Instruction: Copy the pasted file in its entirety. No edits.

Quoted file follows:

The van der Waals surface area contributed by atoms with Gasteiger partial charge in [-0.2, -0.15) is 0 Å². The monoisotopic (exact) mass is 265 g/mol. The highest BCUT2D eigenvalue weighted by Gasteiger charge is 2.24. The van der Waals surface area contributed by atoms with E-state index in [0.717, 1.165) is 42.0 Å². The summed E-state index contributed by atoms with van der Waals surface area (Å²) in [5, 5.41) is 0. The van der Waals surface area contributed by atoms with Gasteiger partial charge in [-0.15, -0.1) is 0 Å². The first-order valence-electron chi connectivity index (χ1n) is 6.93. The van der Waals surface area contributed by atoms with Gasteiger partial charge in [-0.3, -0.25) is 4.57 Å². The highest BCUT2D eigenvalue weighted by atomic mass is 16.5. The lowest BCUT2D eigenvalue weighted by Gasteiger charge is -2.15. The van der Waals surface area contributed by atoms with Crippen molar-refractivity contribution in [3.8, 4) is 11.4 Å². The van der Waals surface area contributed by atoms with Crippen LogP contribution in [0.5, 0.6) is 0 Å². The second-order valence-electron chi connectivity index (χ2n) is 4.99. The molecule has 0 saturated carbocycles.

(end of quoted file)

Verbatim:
The van der Waals surface area contributed by atoms with Gasteiger partial charge in [-0.2, -0.15) is 0 Å². The monoisotopic (exact) mass is 265 g/mol. The highest BCUT2D eigenvalue weighted by Gasteiger charge is 2.24. The van der Waals surface area contributed by atoms with E-state index in [0.717, 1.165) is 42.0 Å². The summed E-state index contributed by atoms with van der Waals surface area (Å²) in [5, 5.41) is 0. The van der Waals surface area contributed by atoms with Gasteiger partial charge in [-0.15, -0.1) is 0 Å². The first-order valence-electron chi connectivity index (χ1n) is 6.93. The van der Waals surface area contributed by atoms with Gasteiger partial charge in [-0.3, -0.25) is 4.57 Å². The highest BCUT2D eigenvalue weighted by atomic mass is 16.5. The lowest BCUT2D eigenvalue weighted by Gasteiger charge is -2.15. The van der Waals surface area contributed by atoms with Crippen molar-refractivity contribution in [3.8, 4) is 11.4 Å². The van der Waals surface area contributed by atoms with Crippen LogP contribution in [0.5, 0.6) is 0 Å². The second-order valence-electron chi connectivity index (χ2n) is 4.99. The molecule has 0 saturated carbocycles.